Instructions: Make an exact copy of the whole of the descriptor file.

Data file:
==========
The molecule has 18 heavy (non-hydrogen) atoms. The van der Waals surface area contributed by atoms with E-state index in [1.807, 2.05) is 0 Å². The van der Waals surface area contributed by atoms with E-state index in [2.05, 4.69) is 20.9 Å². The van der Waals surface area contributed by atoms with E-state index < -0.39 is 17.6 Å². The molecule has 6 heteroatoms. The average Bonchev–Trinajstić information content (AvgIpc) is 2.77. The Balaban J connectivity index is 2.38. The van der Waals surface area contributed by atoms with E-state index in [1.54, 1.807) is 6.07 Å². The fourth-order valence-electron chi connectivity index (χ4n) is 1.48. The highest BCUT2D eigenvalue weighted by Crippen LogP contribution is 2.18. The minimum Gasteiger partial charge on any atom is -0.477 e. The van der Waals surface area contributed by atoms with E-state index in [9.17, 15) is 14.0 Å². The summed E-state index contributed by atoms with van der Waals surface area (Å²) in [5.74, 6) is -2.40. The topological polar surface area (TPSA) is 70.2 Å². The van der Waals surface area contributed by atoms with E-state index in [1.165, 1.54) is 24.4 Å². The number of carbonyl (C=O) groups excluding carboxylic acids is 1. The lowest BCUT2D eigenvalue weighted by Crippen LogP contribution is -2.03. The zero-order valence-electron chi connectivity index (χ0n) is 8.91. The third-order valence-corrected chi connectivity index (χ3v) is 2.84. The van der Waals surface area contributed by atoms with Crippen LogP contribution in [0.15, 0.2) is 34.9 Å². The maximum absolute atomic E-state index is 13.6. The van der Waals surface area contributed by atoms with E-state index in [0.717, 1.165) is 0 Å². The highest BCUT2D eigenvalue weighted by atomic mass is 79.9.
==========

The molecule has 18 heavy (non-hydrogen) atoms. The van der Waals surface area contributed by atoms with E-state index in [1.807, 2.05) is 0 Å². The van der Waals surface area contributed by atoms with E-state index in [2.05, 4.69) is 20.9 Å². The van der Waals surface area contributed by atoms with E-state index < -0.39 is 17.6 Å². The molecule has 6 heteroatoms. The average Bonchev–Trinajstić information content (AvgIpc) is 2.77. The Balaban J connectivity index is 2.38. The van der Waals surface area contributed by atoms with E-state index in [1.54, 1.807) is 6.07 Å². The fourth-order valence-electron chi connectivity index (χ4n) is 1.48. The highest BCUT2D eigenvalue weighted by Crippen LogP contribution is 2.18. The minimum Gasteiger partial charge on any atom is -0.477 e. The van der Waals surface area contributed by atoms with E-state index in [9.17, 15) is 14.0 Å². The summed E-state index contributed by atoms with van der Waals surface area (Å²) in [5.74, 6) is -2.40. The topological polar surface area (TPSA) is 70.2 Å². The van der Waals surface area contributed by atoms with E-state index in [1.165, 1.54) is 24.4 Å². The number of carbonyl (C=O) groups excluding carboxylic acids is 1. The lowest BCUT2D eigenvalue weighted by Crippen LogP contribution is -2.03. The zero-order valence-electron chi connectivity index (χ0n) is 8.91. The third-order valence-corrected chi connectivity index (χ3v) is 2.84. The van der Waals surface area contributed by atoms with Crippen LogP contribution in [0.15, 0.2) is 34.9 Å². The maximum absolute atomic E-state index is 13.6. The van der Waals surface area contributed by atoms with E-state index in [0.717, 1.165) is 0 Å². The highest BCUT2D eigenvalue weighted by atomic mass is 79.9.